News & Events: News

Please be advised that Carolina Mountain Land Conservancy is partnering with the North Carolina Forest Service (NCFS) to conduct a controlled burn in Florence Nature Preserve. This burn will occur on a single day between November 2015 and late March 2016. The date will be determined based on weather conditions and will be announced 1-3 days in advance. The burn will directly affect the northern portion of Florence Nature Preserve (see map below) but the entire property, including all trails and Little Pisgah Road, will be closed on the day of the burn.
Benefits of Controlled Burns:
  • Reduce the accumulation of fuels and therefore the risk posed to people and property from an uncontrolled fire
  • Promote species diversity, ecosystem health, and help control invasive species
  • Create openings in the canopy stimulating growth of oak and other beneficial species 
Safety is the #1 Priority of Every Controlled Burn Managers consider the safety of people, property, and the resource they are managing. This burn has been carefully planned by CMLC & NCFS, and the NCFS has prepared a burn plan for smoke & fire control. Florence Nature Preserve trails will be used as firebreaks. NCFS & CMLC have prepared these trails to ensure that the fire does not leave the burn area. NCFS personnel will be on property until the fire is completely out.
For more information please contact Sarah Fraser at CMLC: 828-697-5777 ext. 209; or Lee Wicker at NCFS: 828-891-3957

Downtown Hendersonville's Bearfootin' Public Art Walk has helped raise funding for Historic Dowtown Hendersonville and a variety of local non-profits since 2003. Twenty Bears are sponsored and decorated to reflect the theme or cause they represent to the community. After spending months in downtown Hendersonville, the Bears will be auctioned off with proceeds going to local non-profits. The Bears offer a window into the variety of good work being done by non-profits and community organizations in Henderson County.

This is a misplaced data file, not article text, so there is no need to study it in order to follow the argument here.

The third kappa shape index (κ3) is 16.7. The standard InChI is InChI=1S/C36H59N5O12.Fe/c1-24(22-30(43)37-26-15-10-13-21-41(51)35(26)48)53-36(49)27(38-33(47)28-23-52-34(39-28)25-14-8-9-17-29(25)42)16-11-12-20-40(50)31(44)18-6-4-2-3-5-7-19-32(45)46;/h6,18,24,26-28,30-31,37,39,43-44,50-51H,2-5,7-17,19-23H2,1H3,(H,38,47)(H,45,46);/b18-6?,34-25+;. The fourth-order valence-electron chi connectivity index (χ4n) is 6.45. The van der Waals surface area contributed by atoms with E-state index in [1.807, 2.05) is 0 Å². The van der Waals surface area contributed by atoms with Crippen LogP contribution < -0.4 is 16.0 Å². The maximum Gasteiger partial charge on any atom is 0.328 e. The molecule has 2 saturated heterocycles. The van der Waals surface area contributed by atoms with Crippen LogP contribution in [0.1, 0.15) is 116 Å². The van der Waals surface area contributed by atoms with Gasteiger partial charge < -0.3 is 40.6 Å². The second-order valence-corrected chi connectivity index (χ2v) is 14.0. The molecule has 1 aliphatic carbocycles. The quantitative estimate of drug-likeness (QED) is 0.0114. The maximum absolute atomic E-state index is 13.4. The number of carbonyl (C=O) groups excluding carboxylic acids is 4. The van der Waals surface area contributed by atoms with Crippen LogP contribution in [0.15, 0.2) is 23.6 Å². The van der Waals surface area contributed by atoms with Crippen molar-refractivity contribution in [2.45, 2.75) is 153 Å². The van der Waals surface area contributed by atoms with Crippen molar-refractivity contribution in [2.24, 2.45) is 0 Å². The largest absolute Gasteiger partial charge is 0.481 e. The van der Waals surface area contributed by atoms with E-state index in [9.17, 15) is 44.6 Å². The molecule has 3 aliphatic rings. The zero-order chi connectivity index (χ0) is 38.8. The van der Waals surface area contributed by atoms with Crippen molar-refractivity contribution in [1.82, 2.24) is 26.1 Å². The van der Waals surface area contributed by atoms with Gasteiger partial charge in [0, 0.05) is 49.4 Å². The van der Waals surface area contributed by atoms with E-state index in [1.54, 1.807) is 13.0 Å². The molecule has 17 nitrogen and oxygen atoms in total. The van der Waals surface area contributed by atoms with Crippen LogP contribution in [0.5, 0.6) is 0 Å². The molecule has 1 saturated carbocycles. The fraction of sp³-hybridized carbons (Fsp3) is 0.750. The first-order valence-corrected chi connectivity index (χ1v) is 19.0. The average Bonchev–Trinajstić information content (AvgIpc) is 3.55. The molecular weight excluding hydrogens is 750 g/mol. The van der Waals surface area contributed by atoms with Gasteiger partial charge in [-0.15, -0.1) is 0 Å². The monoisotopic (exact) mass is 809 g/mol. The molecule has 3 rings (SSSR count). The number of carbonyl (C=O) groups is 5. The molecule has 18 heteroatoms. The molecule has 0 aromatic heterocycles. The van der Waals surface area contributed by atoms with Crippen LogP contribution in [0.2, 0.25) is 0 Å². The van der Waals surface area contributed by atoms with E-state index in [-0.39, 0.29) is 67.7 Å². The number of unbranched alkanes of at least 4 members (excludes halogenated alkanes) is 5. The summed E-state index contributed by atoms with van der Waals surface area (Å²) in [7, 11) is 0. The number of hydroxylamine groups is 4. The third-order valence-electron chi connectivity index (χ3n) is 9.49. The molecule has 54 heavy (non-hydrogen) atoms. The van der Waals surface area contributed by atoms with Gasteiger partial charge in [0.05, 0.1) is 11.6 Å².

CMLC's Boulderbear is located in front of the Historic Courthouse. Boulderbear was created by the talented Susan Olivari and is sponsored by Hendograph Media, Chef Michael's Catering, and YouGetWeGive. The auction takes place on the steps of the old courthouse in downtown Hendersonville on Saturday, October 24th with auction sign-in and live music starting at 2:30 and the auction starting at 4:30, so set the date on your calendar! Can't be there? Online bidding and absentee bids will be accepted. Take a chance at winning Boulderbear and conserve the land you love at the same time!

Click here for more information about the Bearfootin' Public Art Walk and other Hendersonville Events.






From Left to Right: Jack Henderson, Corinne Fretwell, Richard Barnhart, Chelsea Rath, and Ericka Berg

This year, Carolina Mountain Land Conservancy is excited to welcome four new and one returning member of AmeriCorps Project Conserve. Over the next eleven months, each member will serve over 1,700 hours and help CMLC build and maintain countless trails, coordinate volunteers, steward conserved land, educate the public, and plan events. Welcome!

In the last ten years of service, Project Conserve has facilitated immense change:

  • 410,000 hours of service to WNC
  • 196 members completed 11-month service terms
  • 30 members served 2 terms of service
  • 40 environmental and conservation organizations involved